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Everything posted by lonestranger

  1. This looks like a Red-tailed hawk to me. The tail has thin strips where a Cooper's hawk would have much wider stripes, on a longer tail.
  2. Whatbird has a very limited amount of photo storage, @NorEastBirder. Photos uploaded to the Gallery have to be less than 31mb, which may be part of your problem, plus there is very low limit on the total storage space. Most of us use a third party website such as imgur, flickr, etc., for photo storage and then link/embed our photos in our posts here. Not many people actually use the photo gallery so not many of us can offer advise on how to best make use of it.
  3. This is a Northern Flicker, a type of woodpecker that usually eats ants on the ground instead of pecking for food in the trees like most other woodpeckers. A better name would be, White-rumped groundpecker because that's usually how they're viewed, head down pecking the ground with it's white rump up in the air.
  4. No worries, @Lisaaaaa38. I just posted so that people respond to just one post. It helps avoid confusion by keeping the discussion focused in one spot. With three separate posts, it's possible to get 3 different suggestions for the same bird, leading to three separate discussions/debates about the identifying markers used to validate the ID. One post just keeps things simpler.
  5. This is a duplicate/triplicate of yesterday's bird, which has already been ID'd.
  6. This is a duplicate/triplicate post of yesterday's bird, which has already been ID'd.
  7. This was taken out our dining room window after an ice storm a few winters back. DSCN4547 by lonestranger102, on Flickr
  8. A couple from Algonquin Park, taken nearly 10 years ago. Untitled by lonestranger102, on Flickr Untitled by lonestranger102, on Flickr Untitled by lonestranger102, on Flickr
  9. Do female Cardinals take on male characteristics once they stop breeding? Just tossing the idea out because it's been mentioned before that some female birds start to look like their male counterparts once they go through the change of life. I think the comment was referring to ducks at the time, but I'm not sure if it's limited to just ducks. Just a thought.
  10. Yep, I'm cheating here. xwing Cedar Wa-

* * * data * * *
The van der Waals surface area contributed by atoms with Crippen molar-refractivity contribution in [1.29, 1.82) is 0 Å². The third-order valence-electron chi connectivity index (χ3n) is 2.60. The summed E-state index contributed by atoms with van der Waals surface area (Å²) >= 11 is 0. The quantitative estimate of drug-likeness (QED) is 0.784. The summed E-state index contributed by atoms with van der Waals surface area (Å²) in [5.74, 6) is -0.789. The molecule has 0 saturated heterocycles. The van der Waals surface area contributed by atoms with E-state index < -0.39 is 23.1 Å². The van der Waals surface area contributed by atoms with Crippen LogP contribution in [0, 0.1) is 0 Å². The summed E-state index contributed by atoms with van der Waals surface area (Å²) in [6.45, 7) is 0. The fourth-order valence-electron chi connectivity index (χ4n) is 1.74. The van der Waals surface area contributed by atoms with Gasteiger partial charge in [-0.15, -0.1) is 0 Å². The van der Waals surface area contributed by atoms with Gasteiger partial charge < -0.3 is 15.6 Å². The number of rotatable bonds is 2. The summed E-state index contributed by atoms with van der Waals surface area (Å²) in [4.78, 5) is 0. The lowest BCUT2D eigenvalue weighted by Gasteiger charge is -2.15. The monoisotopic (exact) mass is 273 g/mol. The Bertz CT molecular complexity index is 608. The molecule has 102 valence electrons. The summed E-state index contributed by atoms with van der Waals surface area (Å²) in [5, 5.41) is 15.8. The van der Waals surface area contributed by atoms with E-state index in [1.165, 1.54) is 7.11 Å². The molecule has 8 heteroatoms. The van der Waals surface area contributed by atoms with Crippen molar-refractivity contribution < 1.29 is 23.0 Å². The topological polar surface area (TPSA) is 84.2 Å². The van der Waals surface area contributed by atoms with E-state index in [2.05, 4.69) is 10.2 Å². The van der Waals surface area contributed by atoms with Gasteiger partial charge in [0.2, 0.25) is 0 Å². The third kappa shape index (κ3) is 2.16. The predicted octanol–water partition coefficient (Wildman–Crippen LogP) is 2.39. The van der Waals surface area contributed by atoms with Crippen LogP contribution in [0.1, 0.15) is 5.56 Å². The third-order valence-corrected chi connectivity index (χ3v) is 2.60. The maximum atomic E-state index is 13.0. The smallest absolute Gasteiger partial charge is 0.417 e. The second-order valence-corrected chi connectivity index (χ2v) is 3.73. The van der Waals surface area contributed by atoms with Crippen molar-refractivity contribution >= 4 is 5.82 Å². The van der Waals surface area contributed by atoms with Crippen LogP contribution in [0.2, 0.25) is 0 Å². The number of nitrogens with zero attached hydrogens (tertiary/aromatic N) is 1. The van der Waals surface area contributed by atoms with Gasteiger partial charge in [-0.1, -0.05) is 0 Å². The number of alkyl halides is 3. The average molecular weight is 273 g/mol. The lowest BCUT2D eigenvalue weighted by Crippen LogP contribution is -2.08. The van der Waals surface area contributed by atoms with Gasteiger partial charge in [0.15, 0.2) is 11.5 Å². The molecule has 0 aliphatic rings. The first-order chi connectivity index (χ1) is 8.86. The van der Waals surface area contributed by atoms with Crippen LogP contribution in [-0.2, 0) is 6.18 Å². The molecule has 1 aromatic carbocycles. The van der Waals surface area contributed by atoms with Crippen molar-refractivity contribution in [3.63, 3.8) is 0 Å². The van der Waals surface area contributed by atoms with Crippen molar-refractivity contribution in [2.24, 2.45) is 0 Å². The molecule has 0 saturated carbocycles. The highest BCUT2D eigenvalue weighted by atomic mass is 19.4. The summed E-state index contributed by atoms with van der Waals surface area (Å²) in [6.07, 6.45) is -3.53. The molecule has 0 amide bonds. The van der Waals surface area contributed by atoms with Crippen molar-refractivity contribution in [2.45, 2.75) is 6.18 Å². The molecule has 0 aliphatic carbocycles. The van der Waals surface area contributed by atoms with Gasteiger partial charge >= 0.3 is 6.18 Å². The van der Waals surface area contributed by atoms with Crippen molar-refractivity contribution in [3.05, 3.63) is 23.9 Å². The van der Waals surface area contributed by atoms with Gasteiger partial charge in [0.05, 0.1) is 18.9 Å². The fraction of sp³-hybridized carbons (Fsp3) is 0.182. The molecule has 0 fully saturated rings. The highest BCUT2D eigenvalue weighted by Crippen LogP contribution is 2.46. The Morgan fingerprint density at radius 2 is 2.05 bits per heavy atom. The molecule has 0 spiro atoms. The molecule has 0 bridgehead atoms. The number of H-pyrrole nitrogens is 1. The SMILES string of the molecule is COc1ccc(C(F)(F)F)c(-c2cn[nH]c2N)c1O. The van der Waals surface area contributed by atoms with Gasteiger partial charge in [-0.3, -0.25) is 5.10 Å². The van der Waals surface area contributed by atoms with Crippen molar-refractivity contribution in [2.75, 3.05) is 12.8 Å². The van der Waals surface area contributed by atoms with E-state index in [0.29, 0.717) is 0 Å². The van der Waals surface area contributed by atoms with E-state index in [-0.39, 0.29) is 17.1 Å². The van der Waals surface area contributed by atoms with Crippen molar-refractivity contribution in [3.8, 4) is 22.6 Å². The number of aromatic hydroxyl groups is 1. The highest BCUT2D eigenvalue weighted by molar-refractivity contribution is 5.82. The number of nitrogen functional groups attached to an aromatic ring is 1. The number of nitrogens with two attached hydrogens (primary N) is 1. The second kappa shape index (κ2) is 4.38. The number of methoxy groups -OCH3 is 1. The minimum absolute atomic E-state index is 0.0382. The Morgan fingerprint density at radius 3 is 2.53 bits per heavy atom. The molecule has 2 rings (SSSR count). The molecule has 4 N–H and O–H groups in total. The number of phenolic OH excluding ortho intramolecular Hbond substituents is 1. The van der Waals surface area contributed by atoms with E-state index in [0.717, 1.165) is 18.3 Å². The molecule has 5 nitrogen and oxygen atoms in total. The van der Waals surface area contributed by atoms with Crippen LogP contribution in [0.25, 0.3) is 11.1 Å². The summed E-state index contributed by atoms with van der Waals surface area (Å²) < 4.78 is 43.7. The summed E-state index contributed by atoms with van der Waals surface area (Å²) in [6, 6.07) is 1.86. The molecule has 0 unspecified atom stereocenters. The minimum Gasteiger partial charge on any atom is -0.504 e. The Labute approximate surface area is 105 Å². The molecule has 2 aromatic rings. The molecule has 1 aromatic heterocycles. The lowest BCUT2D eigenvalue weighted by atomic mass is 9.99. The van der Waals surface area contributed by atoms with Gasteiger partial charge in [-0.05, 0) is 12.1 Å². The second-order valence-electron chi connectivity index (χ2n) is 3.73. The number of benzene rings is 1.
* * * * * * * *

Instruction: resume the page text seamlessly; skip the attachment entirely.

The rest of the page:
11. @Charlie Spencer I think PV-John was referring to Whatbird's ID search engine, https://identify.whatbird.com/mwg/_/0/attrs.aspx and not the forums specifically when he mentioned the absence of the Golden-cheeked Woodpecker.
  12. Welcome to Whatbird, PV-John. As Egosnell2002 stated, the birds listed in the whatbird search database include birds of North America. Some Mexican birds appear in the database because they frequent the USA and Canada frequent enough to be part of the ABA checklist. If a bird doesn't make it to the ABA checklist, or similar checklist, it's probably not listed in the Whatbird database just like they're not listed in most North American Field Guides. Or something like that, more experienced birders may be able to explain that more accurately than I did.
  13. I have always had a hard time distinguishing these two apart when I only get a quick glimpse of them. I'm often second guessing myself about the size of the bird and waffling back and forth on whether it was actually big enough for a grosbeak or small enough to be a finch. When we just get a quick glimpse, my sweetie will often hear me say, "That was a female Rose-breasted Grosbeak...I think." Then she has listen to me explain how hard it can be to judge size and my disclaimer that it might have actually been a female Purple Finch.
  14. Male and female Evening Grosbeaks with the 2 females in the middle. While I see them almost yearly when I travel up north, I don't think I have seen Evening Grosbeaks at my feeders since I took this photo back in 2012...until today when a single female showed up on our platform feeder for some sunflower seeds. Untitled by lonestranger102, on Flickr
  15. Male(left) and female(right) Common Redpolls. Untitled by lonestranger102, on Flickr